Here We Go Again…

  If you’re a regular reader of my blog, you probably know that I’ve had more cancer scares than I can count in the past five years. I wrote blog posts before my first few biopsies – the first one helped people, so I wrote another for the next cancer scare and another for the next one. They were all just that – scares – and nothing more. So of course, my superstitious brain thought – hey, I better write a blog post once the next cancer scare reared it’s ugly head. Pretty soon it was a tradition – going in for a biopsy, write a blog post. Hopefully, I don’t bore my readers with my pre-biopsy plumbing of my psyche. I figure it’s not just to appease my irrational superstition, it also helps people going through the same thing feel less alone. So, here goes… my latest pre-biopsy essay. Let’s hope it’s my lucky charm again – and it doesn’t bore anyone…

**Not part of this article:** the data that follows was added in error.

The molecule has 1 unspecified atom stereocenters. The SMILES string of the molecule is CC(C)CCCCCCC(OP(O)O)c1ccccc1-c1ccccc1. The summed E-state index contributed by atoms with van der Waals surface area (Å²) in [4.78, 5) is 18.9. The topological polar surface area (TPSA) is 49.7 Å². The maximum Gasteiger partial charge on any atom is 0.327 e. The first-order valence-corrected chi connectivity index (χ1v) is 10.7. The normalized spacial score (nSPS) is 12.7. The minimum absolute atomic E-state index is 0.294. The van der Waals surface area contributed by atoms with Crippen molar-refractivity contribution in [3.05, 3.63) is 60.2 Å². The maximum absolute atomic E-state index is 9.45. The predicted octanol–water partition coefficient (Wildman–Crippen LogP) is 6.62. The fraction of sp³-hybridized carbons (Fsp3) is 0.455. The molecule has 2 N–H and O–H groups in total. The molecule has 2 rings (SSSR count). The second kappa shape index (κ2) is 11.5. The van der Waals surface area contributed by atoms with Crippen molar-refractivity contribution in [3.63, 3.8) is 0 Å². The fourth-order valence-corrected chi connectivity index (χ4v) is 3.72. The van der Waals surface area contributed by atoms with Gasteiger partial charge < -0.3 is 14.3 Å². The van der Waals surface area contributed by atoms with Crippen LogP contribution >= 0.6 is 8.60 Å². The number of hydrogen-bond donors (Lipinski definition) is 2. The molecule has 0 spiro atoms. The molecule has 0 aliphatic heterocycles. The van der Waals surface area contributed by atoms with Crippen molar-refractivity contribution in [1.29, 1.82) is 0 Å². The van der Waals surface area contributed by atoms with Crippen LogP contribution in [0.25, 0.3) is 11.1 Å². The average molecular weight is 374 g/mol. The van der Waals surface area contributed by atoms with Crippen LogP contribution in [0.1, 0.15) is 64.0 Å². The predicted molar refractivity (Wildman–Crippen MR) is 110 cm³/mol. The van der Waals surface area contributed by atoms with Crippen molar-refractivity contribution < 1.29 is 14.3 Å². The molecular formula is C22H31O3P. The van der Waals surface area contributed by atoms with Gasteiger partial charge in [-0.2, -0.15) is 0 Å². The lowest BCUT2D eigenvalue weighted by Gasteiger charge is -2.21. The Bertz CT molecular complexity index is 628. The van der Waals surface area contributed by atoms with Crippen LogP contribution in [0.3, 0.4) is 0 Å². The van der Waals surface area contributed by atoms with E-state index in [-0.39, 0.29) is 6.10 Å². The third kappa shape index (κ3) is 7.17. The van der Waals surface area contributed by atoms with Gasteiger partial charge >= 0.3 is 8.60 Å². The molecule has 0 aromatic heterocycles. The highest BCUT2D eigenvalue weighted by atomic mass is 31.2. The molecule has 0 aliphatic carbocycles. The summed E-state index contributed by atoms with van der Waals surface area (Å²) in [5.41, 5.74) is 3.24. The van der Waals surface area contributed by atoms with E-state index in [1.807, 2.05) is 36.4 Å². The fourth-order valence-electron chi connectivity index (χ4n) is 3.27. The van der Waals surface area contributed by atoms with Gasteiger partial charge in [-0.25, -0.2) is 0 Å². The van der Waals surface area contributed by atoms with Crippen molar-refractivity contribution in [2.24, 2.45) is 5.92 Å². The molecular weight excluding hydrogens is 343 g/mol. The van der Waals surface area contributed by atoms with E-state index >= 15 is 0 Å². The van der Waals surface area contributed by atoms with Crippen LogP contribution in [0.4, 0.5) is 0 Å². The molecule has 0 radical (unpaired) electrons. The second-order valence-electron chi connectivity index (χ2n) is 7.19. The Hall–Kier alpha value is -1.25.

But my boobs are my best feature – that was the first thought that went through my brain when the mammogram technologist informed me that the radiologist needed more views, “because she saw something that changed from last year.” I know – incredibly shallow and probably conceited sounding, but you can’t help the thoughts that careen through your brain while your breast is squished painfully between two glass plates and you’re wondering what that magnified view the doctor ordered will show. And if I’m going to write this, I better be honest. How else could it help others going through the same thing, if I only share the thoughts I’m supposed to have, not the ones I actually do have?